The first Mummers strut on Broad Street
Jan. 1 of 1901 started out a bit foggy but was a nice day by 10 a.m., when some Mummers left Reed Street and started strutting up Broad Street.
For the first time in their nearly three century history, Mummers were having one big parade.
The city fathers had invited them to unite in a march to City Hall, where judges would pick the best in two divisions, Fancy and Comic, with a top prize of $300 cash for each.
There were 21 New Year’s clubs, who normally pranced around their own neighborhoods. Many already had, early that morning.
There were all sorts of costumes: comical, fantastical, beautiful or just clothes turned inside out. A few clubs had some 250 marchers. The smallest, the White Caps Association, had only 40.
Traditionally, there were no women. There were some men dressed as women. A few women pretended to be men dressed as women.
Many clubs had brass bands with them, pumping out such hit songs of the day as “When You Were Sweet Sixteen,” “My Wild Irish Rose” and “A Bird in a Gilded Cage.”
Some groups were named for their founders or leaders. The George A. Furnival Association, the Daniel Duane Association and the Elkton Association were among the big ones.
Other associations had fanciful or comic names, such as the Silver Crown Association, the Ivy Leaf, the Corinthian, the Doodlebach, the White Turnip, the Mixed Pickles, the Early Risers, the Red Onion and the Energetic Hoboes.
There was the Katzenjammer Band, a brass band named for a German slang word for a hangover and for a popular comic strip, the Katzenjammer Kids.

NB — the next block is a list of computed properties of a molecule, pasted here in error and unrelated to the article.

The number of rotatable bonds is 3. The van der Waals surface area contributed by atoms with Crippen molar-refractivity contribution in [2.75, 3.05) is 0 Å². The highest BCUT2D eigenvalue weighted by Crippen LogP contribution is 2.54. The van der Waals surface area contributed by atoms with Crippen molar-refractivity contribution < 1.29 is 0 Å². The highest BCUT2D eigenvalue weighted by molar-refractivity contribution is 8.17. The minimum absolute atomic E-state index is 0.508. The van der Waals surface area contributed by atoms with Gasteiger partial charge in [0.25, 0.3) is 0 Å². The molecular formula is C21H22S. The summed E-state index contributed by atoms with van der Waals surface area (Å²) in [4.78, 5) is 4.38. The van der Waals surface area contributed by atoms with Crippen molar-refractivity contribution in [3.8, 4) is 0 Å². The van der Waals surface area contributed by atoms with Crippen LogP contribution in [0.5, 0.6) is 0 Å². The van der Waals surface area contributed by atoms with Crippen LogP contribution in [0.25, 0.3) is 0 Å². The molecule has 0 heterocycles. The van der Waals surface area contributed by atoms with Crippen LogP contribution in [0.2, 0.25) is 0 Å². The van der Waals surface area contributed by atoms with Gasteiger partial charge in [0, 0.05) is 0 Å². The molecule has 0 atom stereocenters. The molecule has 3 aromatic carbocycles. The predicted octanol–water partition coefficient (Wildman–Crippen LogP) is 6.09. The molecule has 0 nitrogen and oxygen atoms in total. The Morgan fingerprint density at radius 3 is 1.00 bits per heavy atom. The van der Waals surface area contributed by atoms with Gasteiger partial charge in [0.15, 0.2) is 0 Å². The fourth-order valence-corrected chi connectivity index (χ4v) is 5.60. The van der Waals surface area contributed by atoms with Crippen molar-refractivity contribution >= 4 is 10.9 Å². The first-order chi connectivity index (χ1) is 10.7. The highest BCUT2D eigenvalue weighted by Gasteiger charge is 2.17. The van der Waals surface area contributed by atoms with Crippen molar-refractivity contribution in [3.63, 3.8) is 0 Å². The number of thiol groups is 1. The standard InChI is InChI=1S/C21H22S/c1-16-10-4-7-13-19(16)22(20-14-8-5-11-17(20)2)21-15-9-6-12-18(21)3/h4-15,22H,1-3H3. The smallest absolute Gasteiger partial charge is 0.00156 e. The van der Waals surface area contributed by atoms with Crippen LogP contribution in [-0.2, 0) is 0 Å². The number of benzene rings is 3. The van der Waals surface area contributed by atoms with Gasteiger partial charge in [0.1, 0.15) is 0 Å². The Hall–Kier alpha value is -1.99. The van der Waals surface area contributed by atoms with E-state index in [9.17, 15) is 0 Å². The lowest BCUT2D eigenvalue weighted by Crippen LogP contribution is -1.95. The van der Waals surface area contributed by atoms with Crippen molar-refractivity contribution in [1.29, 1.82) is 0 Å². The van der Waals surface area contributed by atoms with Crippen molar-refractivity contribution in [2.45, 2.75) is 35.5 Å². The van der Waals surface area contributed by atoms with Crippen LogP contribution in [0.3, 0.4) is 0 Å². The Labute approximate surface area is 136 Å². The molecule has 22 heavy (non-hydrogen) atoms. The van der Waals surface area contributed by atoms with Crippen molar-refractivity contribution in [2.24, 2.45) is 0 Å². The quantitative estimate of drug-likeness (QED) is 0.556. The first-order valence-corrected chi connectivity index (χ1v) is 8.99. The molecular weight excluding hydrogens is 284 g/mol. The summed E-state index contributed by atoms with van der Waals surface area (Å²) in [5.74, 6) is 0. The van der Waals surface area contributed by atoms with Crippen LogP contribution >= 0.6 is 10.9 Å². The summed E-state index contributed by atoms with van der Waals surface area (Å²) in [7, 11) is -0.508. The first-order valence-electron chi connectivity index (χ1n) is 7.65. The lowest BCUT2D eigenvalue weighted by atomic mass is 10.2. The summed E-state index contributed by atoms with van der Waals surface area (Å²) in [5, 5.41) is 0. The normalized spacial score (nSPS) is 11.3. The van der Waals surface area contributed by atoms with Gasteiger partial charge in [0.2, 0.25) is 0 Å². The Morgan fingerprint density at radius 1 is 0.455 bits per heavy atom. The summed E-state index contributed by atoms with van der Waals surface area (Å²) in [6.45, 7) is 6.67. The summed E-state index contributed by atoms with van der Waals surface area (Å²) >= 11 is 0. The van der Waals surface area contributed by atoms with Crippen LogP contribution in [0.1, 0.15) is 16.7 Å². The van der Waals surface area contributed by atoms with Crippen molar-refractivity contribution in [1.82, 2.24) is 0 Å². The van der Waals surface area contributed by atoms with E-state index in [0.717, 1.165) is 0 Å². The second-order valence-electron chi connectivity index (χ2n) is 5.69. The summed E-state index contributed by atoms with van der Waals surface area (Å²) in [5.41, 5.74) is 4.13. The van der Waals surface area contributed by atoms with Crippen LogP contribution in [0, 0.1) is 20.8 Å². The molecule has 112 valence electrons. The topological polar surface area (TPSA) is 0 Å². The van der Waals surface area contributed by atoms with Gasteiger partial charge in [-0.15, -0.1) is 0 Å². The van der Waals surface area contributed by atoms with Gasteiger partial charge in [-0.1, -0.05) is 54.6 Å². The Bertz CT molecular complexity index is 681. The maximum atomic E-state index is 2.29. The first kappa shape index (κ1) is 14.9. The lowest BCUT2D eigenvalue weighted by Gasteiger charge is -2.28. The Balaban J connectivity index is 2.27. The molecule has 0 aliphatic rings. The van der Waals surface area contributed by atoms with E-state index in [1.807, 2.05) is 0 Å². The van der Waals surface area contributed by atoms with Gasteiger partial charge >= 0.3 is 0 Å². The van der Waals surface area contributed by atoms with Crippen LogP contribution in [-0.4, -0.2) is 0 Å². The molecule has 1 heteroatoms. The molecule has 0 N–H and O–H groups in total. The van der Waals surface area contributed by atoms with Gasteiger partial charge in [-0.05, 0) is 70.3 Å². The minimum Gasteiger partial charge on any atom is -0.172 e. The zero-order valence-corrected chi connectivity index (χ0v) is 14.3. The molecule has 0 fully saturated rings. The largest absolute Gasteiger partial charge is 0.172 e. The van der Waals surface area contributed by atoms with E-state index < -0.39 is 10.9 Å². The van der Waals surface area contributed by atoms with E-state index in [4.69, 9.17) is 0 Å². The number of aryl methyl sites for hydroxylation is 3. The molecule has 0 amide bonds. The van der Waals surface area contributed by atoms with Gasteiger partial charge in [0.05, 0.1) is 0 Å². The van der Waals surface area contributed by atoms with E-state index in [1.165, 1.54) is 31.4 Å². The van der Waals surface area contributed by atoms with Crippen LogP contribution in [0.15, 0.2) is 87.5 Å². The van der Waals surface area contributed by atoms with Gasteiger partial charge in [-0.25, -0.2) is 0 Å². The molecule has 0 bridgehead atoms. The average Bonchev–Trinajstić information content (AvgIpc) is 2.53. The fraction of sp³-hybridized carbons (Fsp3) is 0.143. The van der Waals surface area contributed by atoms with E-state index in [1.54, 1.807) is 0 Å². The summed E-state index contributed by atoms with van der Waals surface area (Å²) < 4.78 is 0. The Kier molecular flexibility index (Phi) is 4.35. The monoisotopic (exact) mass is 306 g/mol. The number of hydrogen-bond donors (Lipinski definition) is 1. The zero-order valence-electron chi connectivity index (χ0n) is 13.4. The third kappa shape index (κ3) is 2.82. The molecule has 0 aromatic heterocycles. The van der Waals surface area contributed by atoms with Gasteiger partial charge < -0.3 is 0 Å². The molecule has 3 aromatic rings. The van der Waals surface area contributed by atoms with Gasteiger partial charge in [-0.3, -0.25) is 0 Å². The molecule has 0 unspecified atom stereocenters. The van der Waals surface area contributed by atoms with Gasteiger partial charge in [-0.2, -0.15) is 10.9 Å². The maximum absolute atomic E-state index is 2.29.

There was the 100-member Hardly Able Association, a name still in use recently.
The associations argued over which was oldest. Jacob Stringer, captain of the Dark Lantern Association, tried to settle the matter by telling an Evening Bulletin reporter that his group was founded in 1492, when one of Columbus’s arriving sailors on the Pinta saw a light on the shore.
Several South Philadelphia clubs wanted to go up only to South Street. City Councilman Isaac D. Hetzell from Fishtown, chairman of council’s joint committee for the event, warned that participants had to pass the city-appointed judges at City Hall to be eligible for a prize.
Elkton was ultimately named best in the Fancies, White Cap in the Comics. The parade took about two hours.
Merchants on Girard Avenue offered $1,600 in prizes for Mummers who continued up there. Others merchants, many on Second Street, also offered prizes. Some hardy Mummers went home to “The Neck” in South Philly via those streets.
One invited club that declined to take part was a musical one, the Trilby String Band, described by the Evening Bulletin as “famous as the only band of its kind in the city.”
The leader, William H. Siebrecht, explained to a Bulletin reporter that “Eighteen banjos, mandolins and guitars couldn’t be heard between two brass bands.”
The string band had no fancy costumes; members all wore top hats. The name came from “Trilby,” a wildly popular stage play. Trilby was the beautiful heroine being controlled by an evil hypnotist named Svengali.
On New Years Day 1902, the Trilby band relented and joined the second parade. The judges gave it a $25 special prize because a string band didn’t fit in either division. The rest is golden-slippered history.
Visit columnist Jim Smart’s website at jamessmartsphiladelphia.com.